On a smaller scale interoperability was an effect of IBM market dominance. Convergence of a de facto standard meant that many machines simply operated in a common way, however, even though the software was abstracted from the hardware, you weren't abstracted from the OS.

The advent of the PC within the UK was started with the ZX80/81 using a proprietary OS - Swiftly followed up by Commodore and the VIC20/C64. However, it is fair to say that, the C64 was way ahead of its time here as it used shadow RAM such that a completely different OS could be loaded at boot time as long as it was 6502 compatible. It is no different today. Windows for your average PC is not going to load on an Apple

"We don't care what hardware you have, we want you to run Microsoft products." - Yeah as long as it is running Microsoft OS. The concept of a virtual environment hadn't been introduced as yet - No Java engines to abstract the user from the OS. It was still a proprietary market, just that IT companies could see where the bucks were headed and fell into line.

Even today, things are not interoperable. Life looks easy because there is a touch of Java engine about the world and the vast majority of PCs run Windows. The OS abstracts from the hardware but you're not abstracted from the OS. Sure, software has been ported to other OS, but, a port is a port and not an abstracted piece of software.

I do completely agree that Microsoft was the first true software company in that, it is the only thing they did. They didn't need to limit it to specific hardware vendors because IBM's de facto standard was already a gravy train.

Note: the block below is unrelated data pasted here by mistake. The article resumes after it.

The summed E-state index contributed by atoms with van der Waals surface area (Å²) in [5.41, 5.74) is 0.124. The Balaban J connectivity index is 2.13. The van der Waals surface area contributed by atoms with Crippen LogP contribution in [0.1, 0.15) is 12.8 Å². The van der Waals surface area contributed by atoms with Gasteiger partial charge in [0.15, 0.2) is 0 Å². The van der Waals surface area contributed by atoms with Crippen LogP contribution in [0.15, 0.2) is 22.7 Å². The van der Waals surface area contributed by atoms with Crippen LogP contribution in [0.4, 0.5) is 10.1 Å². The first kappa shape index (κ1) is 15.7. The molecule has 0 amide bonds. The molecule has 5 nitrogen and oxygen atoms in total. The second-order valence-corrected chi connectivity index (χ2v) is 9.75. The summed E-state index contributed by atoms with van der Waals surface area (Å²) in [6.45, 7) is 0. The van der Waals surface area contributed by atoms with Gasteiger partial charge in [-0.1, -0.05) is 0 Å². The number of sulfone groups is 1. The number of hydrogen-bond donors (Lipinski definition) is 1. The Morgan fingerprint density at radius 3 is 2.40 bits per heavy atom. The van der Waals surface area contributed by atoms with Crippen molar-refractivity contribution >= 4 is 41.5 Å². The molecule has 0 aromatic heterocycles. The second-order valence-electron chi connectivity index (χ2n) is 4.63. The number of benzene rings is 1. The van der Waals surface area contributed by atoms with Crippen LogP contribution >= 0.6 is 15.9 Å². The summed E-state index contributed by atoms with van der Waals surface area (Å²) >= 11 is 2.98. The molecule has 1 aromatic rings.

Mind you, that being said and done, I have a feeling that we're both old enough to know that there hasn't been anything innovated in the IT world since the internet was created. Everything else is just an extension of what already existed with a bright shiney new label attached to it. Who needs innovation when you've got buzzwords?




posted on Jul, 2 2008 @ 11:38 PM
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Originally posted by Willbert
Every person knows that when "drivers" and "software" is upgraded that a reboot is needed to use the new "updates". Since this "person" knew they were upgrading drivers and such a reboot was necessary, especially if their critical updates.


Well.. this is not entirely true. New libraries can be referred to on the fly. Not all the time and sometime a reboot is required as some newly installed libraries require the hardware scan done during startup. But that's not generally the case.
In Windows XP, when you install a new Hardware driver you basically add to the Plug'n'Play libraries and the installation can then include a control that disconnects or unloads the hardware from windows and then re-adds it which is when the plug'n'play kicks in. Most of the hardware driver installers don't include such a control and the same effect is achieved by restarting. New hardware is then picked up and plug'n'play kicks in.
Security updates can be applied on the fly by the installer stopping the effected process and then restarting it, although most update installers achieve that by a restart.
I'm over simplifying because I don't have the technical knowledge to explain it clearly, but if you use linux, you'll notice that almost all updates are applied on the fly and the ones which aren't only ask you to logoff and back on to stop and then restart the window manager and display server.
So, Bill Gates could have been complaining about the use of a restart to shortcut and simplify development. Just a speculation.